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France

How an electric bike can improve your fitness, and four of the best places to ride one

The combination of ease and fun is making the popularity of e-bikes soar. Mountain biking purists may call it cheating, but you’ll reach places you wouldn’t otherwise get to

PUBLISHED : Saturday, 06 October, 2018, 2:00pm
UPDATED : Sunday, 07 October, 2018, 4:55pm

I was hammering down one of the bike trails of the ski resort of Les Arcs in the French Alps, whooping and laughing like a child who has just learned to ride. I’d heard mention of the “electric bike smile” before, and now I knew just what it referred to.

This was my first time riding an electric bike – a Giant Full-E+1 mountain bike – and I could not wipe the grin off my face.

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Thanks to a motor that gave me a choice of “Eco”, “Normal” and “Power” modes, whenever I came to an uphill section that would have been a slog on my regular mountain bike, I simply started pedalling and the motor would engage to assist me in the climb. It was like being given a helpful push.

I was on the undulating single track for which Les Arcs is renowned – lots of berms, plenty of opportunities to get your bike airborne if you like that kind of thing, and lots of “flow” to ensure a seamless ride all the way from the high point of the trails at 2,600-metre Col de la Chal to the base some 1,800 metres below.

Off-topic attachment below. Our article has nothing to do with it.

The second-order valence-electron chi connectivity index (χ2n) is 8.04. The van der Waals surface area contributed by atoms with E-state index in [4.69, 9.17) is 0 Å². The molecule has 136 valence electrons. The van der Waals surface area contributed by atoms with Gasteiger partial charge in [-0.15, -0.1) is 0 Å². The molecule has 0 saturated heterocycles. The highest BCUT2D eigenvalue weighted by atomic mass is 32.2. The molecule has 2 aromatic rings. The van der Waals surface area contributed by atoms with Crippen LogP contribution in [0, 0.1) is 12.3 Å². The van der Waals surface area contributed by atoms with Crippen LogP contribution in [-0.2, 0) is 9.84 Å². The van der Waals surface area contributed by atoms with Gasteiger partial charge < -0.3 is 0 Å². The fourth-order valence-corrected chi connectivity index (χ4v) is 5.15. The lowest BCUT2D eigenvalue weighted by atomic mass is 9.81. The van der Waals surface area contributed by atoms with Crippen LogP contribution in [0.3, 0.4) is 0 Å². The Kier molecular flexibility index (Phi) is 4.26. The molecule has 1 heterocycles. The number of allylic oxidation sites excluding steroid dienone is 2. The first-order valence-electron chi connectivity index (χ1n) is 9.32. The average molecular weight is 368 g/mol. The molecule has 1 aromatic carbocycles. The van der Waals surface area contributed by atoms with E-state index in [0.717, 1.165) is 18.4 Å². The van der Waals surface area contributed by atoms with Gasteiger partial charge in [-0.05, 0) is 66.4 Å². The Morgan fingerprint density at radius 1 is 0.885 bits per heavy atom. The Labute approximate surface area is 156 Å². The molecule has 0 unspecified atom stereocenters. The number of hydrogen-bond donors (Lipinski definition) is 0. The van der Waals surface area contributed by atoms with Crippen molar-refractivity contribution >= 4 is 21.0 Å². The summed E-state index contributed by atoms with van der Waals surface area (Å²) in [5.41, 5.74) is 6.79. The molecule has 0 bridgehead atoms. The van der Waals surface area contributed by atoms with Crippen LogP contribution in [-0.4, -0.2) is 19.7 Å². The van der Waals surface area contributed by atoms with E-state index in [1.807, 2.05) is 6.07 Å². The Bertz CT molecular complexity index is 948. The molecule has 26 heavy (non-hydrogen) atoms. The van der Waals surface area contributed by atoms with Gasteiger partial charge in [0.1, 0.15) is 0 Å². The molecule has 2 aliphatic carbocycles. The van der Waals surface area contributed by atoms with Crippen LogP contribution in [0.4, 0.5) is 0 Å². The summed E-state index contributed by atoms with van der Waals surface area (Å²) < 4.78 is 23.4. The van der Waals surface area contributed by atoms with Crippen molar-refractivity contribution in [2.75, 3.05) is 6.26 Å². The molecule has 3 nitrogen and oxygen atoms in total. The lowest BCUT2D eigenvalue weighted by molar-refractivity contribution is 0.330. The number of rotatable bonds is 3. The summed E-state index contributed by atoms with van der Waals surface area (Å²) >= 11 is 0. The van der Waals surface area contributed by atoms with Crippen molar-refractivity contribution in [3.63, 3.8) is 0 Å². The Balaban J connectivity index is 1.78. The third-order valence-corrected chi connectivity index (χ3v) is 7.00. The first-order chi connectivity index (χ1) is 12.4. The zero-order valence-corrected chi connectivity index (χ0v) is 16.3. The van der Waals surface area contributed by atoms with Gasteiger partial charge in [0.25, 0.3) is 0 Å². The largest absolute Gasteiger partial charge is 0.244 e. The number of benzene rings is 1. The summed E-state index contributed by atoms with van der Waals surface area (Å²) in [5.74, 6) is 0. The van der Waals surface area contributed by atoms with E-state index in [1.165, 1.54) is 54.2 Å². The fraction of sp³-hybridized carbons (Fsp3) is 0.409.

A full range of gears and suspension, front and rear, provided a smooth, plush ride and even though the Giant weighed a hefty 54lb (24kg) – compared to around 34lb for my usual non-motorised mountain bike – this was never an issue. The extra weight of the motor and battery made the downhill ride stable even at high speed on loose dirt.

Though my first ride, this was not the first time I’d seen an e-bike – that was three years ago, while riding my road bike up to the nearby Col de l’Iseran on the highest metalled road in the Alps, which reaches a maximum altitude 2,764 metres. As my friend and I struggled uphill, we were alarmed to see two middle-aged ladies – who obviously enjoyed a bit of cake – breeze past us on their road bikes, chatting gaily.

A second glance revealed that they were enjoying the advantage of the electric motors attached to their bikes. “That’s cheating,” I cried out. But as my companion quite rightly pointed out, so what? As long as they’re getting out and enjoying themselves.